It is safe to assume that virtually all businesses require goods or services from third party vendors. Nevertheless, it is rather a neglected issue. In terms of internal and external management of those vendors many attempts have left a real approach in the air. The existing software and hardware that allows for more effective management of those external vendors are shy in flexibility and adaptability.
Essentially the most current issue with the existing tools is within it affordability for small business as well as the respective calculation of return on investment. Even without the financial aspects, most small and mid size businesses lack the internal expertise to deploy such technically demanding projects.
As in most other aspects of comparison between small and large businesses, the small business owners are rather disadvantaged in this particular sector as well. Yet the solution to third party vendor management is rather simple for small businesses.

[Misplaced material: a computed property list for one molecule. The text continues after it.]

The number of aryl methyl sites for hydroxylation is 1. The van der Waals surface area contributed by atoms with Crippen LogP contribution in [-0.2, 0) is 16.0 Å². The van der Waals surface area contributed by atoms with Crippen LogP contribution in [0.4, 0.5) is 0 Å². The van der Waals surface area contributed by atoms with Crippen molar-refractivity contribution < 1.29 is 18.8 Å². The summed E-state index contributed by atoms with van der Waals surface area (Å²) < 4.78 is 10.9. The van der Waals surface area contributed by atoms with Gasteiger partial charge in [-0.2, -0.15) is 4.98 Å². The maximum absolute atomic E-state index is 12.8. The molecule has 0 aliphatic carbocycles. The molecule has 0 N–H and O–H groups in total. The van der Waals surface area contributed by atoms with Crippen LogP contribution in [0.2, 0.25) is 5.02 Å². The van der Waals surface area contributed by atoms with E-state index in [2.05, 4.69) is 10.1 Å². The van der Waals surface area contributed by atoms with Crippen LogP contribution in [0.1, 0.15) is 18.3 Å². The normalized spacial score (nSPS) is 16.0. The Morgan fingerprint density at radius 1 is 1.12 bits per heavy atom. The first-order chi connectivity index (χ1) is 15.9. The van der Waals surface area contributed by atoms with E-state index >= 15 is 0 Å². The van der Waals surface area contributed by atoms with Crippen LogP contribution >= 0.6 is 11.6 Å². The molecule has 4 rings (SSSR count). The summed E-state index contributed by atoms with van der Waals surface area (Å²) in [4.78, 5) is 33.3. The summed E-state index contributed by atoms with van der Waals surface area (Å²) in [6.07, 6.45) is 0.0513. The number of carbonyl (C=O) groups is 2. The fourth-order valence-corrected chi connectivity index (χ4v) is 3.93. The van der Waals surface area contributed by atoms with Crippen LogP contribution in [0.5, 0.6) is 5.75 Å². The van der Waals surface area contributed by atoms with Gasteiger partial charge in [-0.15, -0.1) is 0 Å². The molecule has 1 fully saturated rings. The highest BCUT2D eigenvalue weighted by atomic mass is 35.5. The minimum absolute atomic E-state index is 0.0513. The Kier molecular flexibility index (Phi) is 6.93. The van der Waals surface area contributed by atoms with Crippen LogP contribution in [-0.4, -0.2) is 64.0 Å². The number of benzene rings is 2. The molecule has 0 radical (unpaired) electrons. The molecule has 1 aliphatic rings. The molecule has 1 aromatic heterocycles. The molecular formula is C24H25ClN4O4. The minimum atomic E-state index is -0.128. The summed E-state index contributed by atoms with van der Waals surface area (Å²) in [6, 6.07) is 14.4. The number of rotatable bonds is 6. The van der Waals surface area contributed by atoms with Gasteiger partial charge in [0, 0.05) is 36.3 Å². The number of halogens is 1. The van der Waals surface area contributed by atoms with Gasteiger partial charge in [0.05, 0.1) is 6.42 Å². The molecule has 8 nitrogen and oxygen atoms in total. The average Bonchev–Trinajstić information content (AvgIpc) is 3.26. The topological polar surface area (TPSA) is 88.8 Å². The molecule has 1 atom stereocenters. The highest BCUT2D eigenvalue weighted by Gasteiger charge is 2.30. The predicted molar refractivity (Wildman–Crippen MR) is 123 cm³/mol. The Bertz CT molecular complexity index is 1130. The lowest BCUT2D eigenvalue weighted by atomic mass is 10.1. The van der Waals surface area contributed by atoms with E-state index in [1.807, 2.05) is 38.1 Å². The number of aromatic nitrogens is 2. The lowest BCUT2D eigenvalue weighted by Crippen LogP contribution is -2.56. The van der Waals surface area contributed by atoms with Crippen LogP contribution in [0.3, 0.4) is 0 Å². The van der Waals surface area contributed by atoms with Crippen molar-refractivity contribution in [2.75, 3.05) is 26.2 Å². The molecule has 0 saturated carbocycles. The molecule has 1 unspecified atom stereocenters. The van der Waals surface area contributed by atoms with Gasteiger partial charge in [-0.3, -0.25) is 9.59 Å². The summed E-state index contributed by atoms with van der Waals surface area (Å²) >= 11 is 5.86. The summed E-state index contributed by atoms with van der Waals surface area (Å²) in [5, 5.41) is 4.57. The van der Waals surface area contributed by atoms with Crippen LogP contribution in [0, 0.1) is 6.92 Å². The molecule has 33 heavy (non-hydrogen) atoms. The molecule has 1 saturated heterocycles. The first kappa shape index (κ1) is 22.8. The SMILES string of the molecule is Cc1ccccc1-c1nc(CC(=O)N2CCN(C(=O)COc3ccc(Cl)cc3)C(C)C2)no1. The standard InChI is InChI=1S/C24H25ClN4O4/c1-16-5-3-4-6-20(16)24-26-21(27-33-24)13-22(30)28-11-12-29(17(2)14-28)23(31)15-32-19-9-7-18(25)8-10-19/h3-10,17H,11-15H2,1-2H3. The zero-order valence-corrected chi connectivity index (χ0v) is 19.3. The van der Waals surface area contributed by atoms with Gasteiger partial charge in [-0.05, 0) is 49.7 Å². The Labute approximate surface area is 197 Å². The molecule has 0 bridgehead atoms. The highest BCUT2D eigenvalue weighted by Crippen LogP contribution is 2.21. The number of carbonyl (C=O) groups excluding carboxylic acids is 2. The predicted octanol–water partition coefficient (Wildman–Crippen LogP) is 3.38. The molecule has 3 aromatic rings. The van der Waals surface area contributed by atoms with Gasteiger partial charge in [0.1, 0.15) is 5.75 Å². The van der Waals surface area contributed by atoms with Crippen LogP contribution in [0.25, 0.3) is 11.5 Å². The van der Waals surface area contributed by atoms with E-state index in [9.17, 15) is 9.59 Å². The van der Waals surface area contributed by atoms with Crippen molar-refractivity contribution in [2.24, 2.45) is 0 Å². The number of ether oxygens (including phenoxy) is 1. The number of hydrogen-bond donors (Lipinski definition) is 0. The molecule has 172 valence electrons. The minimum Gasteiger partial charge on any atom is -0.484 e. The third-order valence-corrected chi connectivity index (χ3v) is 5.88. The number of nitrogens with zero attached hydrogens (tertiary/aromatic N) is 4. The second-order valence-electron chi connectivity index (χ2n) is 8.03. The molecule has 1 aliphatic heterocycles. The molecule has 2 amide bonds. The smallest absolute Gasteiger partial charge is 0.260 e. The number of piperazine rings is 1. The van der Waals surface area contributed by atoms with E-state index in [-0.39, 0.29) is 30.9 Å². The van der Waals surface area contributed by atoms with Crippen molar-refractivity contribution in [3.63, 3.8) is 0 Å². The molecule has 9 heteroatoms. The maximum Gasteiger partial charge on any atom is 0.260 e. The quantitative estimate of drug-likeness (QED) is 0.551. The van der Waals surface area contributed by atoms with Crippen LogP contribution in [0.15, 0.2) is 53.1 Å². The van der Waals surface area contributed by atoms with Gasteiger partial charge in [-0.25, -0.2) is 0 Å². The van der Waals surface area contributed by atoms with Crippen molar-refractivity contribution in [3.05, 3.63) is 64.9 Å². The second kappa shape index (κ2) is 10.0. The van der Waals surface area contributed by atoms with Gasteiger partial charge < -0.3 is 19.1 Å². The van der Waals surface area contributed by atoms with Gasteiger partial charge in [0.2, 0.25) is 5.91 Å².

The basic of B2B relationship stays virtually the same, whereby the only significant difference between small business and large business in terms of their respective relationship is leverage. The most obvious step to maintain a relationship between small businesses and their respective vendors is consistency. By maintaining consistency in terms of trust, projects, and orders, one can virtually eliminate the leverage factor.
However, the question of maintaining such relationship effectively and efficiently is directly connected to issues such as cost benefit analysis, time and cost factors, as well as reliability and dependency issues. Traditionally, the maintenance of such relationship can be managed internally. However, considering the current economy, globalization as well as technical development may increase the attractiveness of outsourcing to third party firms or management consulting firms.
In the coming days and weeks we will discuss the benefits and potential disadvantages of outsourcing vs. in house dealings.
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